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Old 5th February 2014, 12:24 PM   #1
Mooly is online now Mooly  United Kingdom
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Default Component audibility. Fact or fiction ?

Following on from the all the listening tests (and many were disappointed when the last passives one was cut short) I tried to think of something different that might help show differences in components etc.

One criticism that keeps cropping up is the "quality of the hardware" that I use... perhaps its a valid criticism. Another the use of Foobar and the two big big issues... that there are to many downloads involved and to much effort needed to listen to them all. All valid points.

So as a first step to a new and much simpler test I would really appreciate your thoughts on this as a test track. Hit it with all you've got listening wise.

https://www.dropbox.com/s/r5tbqnyplh...ile%20Test.wav
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Old 5th February 2014, 01:41 PM   #2
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I repeat my first suggestion, it should not be about using extreme cases to prove a generality as your title states. How about subbing a single plain old Dale 1% resistor for a fashionable one?

I still have not had the time to listen carefully but I did notice some bothersome glitches at regular intervals in the spectrum as others noticed. I saw as much as 12dB difference in very narrow high frequency bands when the midband was an exact match. No idea what analog mechanism could cause this.
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Last edited by scott wurcer; 5th February 2014 at 01:48 PM.
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Old 5th February 2014, 01:48 PM   #3
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I haven't got a Dale 1% resistor

Seriously though Scott, I follow what you are saying (and can see its that kind of component swap many are interested in) but personally I suspect that we have to determine in the first instance whether or not component changes (subtle or not) are actually distinguishable via this kind of a test. And that means starting "coarse" like the cheapo electrolytics.

I would appreciate an opinion on the file in post #1. Its only a couple of minutes in length.



We need a base line of what is detectable .
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Old 5th February 2014, 02:07 PM   #4
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There seems to be an artifact in the audio at 19239 Hz
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Old 5th February 2014, 02:15 PM   #5
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Quote:
Originally Posted by davidsrsb View Post
There seems to be an artifact in the audio at 19239 Hz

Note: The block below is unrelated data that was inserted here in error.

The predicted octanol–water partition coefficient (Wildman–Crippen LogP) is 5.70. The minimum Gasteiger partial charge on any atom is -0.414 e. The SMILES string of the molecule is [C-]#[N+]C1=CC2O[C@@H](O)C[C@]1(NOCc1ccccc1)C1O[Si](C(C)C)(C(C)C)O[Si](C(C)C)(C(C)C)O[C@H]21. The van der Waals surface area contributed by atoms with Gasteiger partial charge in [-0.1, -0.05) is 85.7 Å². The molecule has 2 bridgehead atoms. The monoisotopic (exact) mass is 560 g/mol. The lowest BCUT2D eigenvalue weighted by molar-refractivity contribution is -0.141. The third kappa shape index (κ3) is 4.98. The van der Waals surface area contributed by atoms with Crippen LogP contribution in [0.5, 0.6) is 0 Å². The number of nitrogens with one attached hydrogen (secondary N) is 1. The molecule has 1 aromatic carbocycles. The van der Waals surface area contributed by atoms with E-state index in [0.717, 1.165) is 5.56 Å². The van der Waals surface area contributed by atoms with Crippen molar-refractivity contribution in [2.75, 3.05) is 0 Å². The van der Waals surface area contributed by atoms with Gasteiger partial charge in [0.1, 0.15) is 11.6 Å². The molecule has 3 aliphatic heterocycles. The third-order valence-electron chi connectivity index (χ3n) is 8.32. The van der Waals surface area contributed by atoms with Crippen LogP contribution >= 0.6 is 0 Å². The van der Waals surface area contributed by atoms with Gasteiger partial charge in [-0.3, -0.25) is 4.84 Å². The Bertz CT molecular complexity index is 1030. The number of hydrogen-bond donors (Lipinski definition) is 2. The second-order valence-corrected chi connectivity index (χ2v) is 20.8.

Thanks for taking a look. OK This is what davidsrsb is referring too.

Anything else apparent ?
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File Type: jpg Capture.JPG (212.7 KB, 441 views)
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Old 5th February 2014, 02:40 PM   #6
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Quote:
Originally Posted by Mooly View Post

Anything else apparent ?
I am staying silent
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Old 5th February 2014, 04:06 PM   #7
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Can you hear components...

If your blinded by science then no you cant..
On the other hand if your a twisted audiophile yes you can.
If you are an engineer you might say its circuit dependant.

And if you are deaf you cant say can you..

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M. Gregg
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Old 5th February 2014, 04:09 PM   #8
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Brittle, garbled, metallic.
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Old 5th February 2014, 04:14 PM   #9
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Quote:
Originally Posted by Barleywater View Post
Brittle, garbled, metallic.
Thank you. These are just first steps for this one at the moment. Please bear with me on this.
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Old 5th February 2014, 05:05 PM   #10
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Glad that was helpful.

A little more specific:

NastyNormalNasty.png

In the above, cue points have been added labeled "Nasty" and "Normal"

Track starts out nasty. At 2nd cue point sound is relatively normal. Then goes nasty, normal, nasty to the end.

"Normal" sound is characterized by better low end, less garble smear, and less metallic. Metallic in nasty regions is more than just unmasking by having less low end.

Not at all subtle.
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